While most companies are more focused on staying out of the red than they are on being green, others try to balance both ecological and economic goals. One example: Anthro Corp., a technology-furniture firm based in Oregon that’s gaining attention for a 20-year-old program to try to produce zero landfill.
“Our motto is: ‘The less in our garbage cans, the better for the earth — and our bottom line,’” says Cathy Filgas, the manufacturer’s co-founder . “You can make a big dent with just the small stuff — office paper, mail, cardboard, and plastics. We save over $300 a month by making double-sided copies and print-outs. That’s a chunk of change right there, and every little bit adds up.”
Anthro’s corporate principles include a commitment to sustainability, so they’ve challenged themselves with an audacious goal, one that forces them to constantly think about what they can do to inch toward that moment.
Are they close to zero? No, but they recycle an impressive 70% of their manufacturing waste and source recovered materials over less expensive — and less sustainable — options.
Using their experience as a guide (they’ve been named to the “100 Best Green Companies to Work For in Oregon” list multiple times), they suggest a few simple and practical tips for how employees at any organization can implement an environmental program at work:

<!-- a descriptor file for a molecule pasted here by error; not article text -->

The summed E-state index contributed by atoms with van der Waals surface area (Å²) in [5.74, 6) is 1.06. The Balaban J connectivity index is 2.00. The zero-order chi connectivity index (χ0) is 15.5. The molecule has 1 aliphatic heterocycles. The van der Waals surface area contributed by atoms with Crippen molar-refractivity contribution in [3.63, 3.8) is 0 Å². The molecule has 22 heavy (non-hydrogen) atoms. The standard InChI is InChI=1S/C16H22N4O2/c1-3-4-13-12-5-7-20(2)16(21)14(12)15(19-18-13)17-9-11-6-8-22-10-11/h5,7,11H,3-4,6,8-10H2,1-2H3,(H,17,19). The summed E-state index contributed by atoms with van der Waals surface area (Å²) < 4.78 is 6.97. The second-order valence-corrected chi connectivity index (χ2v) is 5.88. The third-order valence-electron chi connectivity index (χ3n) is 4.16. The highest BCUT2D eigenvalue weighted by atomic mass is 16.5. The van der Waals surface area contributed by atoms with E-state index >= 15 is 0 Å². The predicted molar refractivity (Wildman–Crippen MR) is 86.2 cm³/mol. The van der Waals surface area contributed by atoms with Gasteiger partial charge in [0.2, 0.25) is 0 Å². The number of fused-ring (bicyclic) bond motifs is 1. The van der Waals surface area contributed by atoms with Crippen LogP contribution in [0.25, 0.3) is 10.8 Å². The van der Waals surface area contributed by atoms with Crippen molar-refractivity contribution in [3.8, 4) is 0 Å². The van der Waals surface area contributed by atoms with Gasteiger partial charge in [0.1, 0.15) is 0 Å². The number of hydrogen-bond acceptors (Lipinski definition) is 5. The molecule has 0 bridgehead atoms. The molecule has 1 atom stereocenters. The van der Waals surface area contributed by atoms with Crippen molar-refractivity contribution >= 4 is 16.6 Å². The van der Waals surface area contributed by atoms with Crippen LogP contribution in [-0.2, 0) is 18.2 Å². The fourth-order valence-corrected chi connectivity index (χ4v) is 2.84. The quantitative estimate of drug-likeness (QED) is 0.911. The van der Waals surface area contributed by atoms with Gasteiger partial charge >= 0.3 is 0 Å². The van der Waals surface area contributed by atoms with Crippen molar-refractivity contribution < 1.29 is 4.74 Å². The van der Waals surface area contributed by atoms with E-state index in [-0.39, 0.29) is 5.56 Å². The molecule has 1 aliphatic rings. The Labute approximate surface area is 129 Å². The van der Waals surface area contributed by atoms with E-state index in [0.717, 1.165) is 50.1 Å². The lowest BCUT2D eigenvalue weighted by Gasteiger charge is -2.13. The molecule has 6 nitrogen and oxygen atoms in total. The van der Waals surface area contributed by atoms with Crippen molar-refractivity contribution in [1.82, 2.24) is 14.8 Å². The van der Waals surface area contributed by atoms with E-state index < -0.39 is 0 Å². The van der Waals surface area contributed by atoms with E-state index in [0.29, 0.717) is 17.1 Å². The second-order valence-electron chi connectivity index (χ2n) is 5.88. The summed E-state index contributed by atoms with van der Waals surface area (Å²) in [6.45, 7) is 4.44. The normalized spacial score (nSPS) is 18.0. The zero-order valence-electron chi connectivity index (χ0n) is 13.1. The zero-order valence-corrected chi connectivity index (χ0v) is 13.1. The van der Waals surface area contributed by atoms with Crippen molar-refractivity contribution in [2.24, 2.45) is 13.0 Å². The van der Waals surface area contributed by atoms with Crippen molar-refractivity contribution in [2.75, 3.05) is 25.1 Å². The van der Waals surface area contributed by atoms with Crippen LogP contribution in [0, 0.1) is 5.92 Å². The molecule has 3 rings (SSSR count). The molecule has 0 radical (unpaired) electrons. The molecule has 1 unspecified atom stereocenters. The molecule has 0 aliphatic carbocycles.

1. Start with a passion, and send co-workers an invitation to join a committee to guide sustainable efforts. Often, concern about the environment is widely shared but people feel they lack the time to learn exactly what can be recycled or where it should be put.
2. Meet your local hauler. Find out what they do with the recycling and what they can do for you. Your hauling fees will be reduced if your trash bins are empty and your recycling tubs are full. And the hauler might actually pay you for some of your recycled materials (cardboard, plastic, metal, etc.).
3. Put recycling tubs everywhere. Make it easy for employees to recycle.
4. Start a compost pile. Why throw away good mulching material for gardens?
5. Reuse paper. Keep trays in employee cubes so they can put aside paper that is only used on one side. Re-use it in copiers and printers.
6. Don’t break the circle. Flex your purchasing power by choosing environmentally-friendly supplies, components, and packaging. Ask vendors: Is it non-hazardous, recycled, reusable or recyclable, long-lasting, and energy-efficient?
7. Pass it on. Offer hard-to-recycle items to employees, vendors, or local business and community groups. One company’s trash may be another’s treasure.
8. Walk, bike, or carpool. Encourage employees to leave their cars at home. Your H.R. department could issue stipends to staff members who use an eco-friendly means of getting to work, such as driving a hybrid vehicle.
9. Green. Greener. Greenest. Keep looking for new sustainable practices, even if it means revisiting the same topics. Example: restroom hand-dryers or paper towels —which one is kinder to the environment?
10. Get support from the top. Employees who see their bosses reducing, reusing, and recycling are much more likely to join in themselves. The more upper management enthusiastically supports a green program, the more successful it will be.
It may be difficult and time-consuming to launch an environmental program, and certainly to keep one going year after year. Like Anthro, though, you will likely find that the results are worth the effort.